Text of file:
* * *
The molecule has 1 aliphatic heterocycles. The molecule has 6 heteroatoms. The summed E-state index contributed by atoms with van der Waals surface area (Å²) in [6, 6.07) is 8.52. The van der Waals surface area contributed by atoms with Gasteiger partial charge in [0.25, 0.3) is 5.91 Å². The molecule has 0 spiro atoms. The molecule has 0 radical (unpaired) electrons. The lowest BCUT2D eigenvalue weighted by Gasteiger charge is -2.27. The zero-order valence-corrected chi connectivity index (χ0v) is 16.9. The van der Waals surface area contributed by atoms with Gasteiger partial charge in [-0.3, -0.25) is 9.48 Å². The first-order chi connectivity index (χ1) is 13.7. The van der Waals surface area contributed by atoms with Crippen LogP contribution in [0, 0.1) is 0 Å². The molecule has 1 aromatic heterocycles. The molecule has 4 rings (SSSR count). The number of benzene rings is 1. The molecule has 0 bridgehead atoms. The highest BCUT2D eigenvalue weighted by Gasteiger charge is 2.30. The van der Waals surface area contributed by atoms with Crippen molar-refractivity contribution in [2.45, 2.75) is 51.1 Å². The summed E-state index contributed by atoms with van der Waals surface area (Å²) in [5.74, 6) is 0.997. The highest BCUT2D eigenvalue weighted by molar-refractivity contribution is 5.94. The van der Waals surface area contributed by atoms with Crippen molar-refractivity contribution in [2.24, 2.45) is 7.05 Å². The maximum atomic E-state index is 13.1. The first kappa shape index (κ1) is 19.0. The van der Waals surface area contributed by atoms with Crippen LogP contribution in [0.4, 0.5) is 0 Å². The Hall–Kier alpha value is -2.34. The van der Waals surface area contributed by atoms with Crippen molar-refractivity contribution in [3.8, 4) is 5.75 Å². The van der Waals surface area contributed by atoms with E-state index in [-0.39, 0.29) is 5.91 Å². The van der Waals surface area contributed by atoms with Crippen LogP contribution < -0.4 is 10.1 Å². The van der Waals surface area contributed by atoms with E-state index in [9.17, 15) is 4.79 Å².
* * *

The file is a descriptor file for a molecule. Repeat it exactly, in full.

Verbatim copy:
The molecule has 1 aliphatic heterocycles. The molecule has 6 heteroatoms. The summed E-state index contributed by atoms with van der Waals surface area (Å²) in [6, 6.07) is 8.52. The van der Waals surface area contributed by atoms with Gasteiger partial charge in [0.25, 0.3) is 5.91 Å². The molecule has 0 spiro atoms. The molecule has 0 radical (unpaired) electrons. The lowest BCUT2D eigenvalue weighted by Gasteiger charge is -2.27. The zero-order valence-corrected chi connectivity index (χ0v) is 16.9. The van der Waals surface area contributed by atoms with Gasteiger partial charge in [-0.3, -0.25) is 9.48 Å². The first-order chi connectivity index (χ1) is 13.7. The van der Waals surface area contributed by atoms with Crippen LogP contribution in [0, 0.1) is 0 Å². The molecule has 1 aromatic heterocycles. The molecule has 4 rings (SSSR count). The number of benzene rings is 1. The molecule has 0 bridgehead atoms. The highest BCUT2D eigenvalue weighted by Gasteiger charge is 2.30. The van der Waals surface area contributed by atoms with Crippen molar-refractivity contribution in [2.45, 2.75) is 51.1 Å². The summed E-state index contributed by atoms with van der Waals surface area (Å²) in [5.74, 6) is 0.997. The highest BCUT2D eigenvalue weighted by molar-refractivity contribution is 5.94. The van der Waals surface area contributed by atoms with Crippen molar-refractivity contribution in [2.24, 2.45) is 7.05 Å². The maximum atomic E-state index is 13.1. The first kappa shape index (κ1) is 19.0. The van der Waals surface area contributed by atoms with Crippen LogP contribution in [0.4, 0.5) is 0 Å². The Hall–Kier alpha value is -2.34. The van der Waals surface area contributed by atoms with Crippen molar-refractivity contribution in [3.8, 4) is 5.75 Å². The van der Waals surface area contributed by atoms with E-state index in [-0.39, 0.29) is 5.91 Å². The van der Waals surface area contributed by atoms with Crippen LogP contribution < -0.4 is 10.1 Å². The van der Waals surface area contributed by atoms with E-state index in [9.17, 15) is 4.79 Å².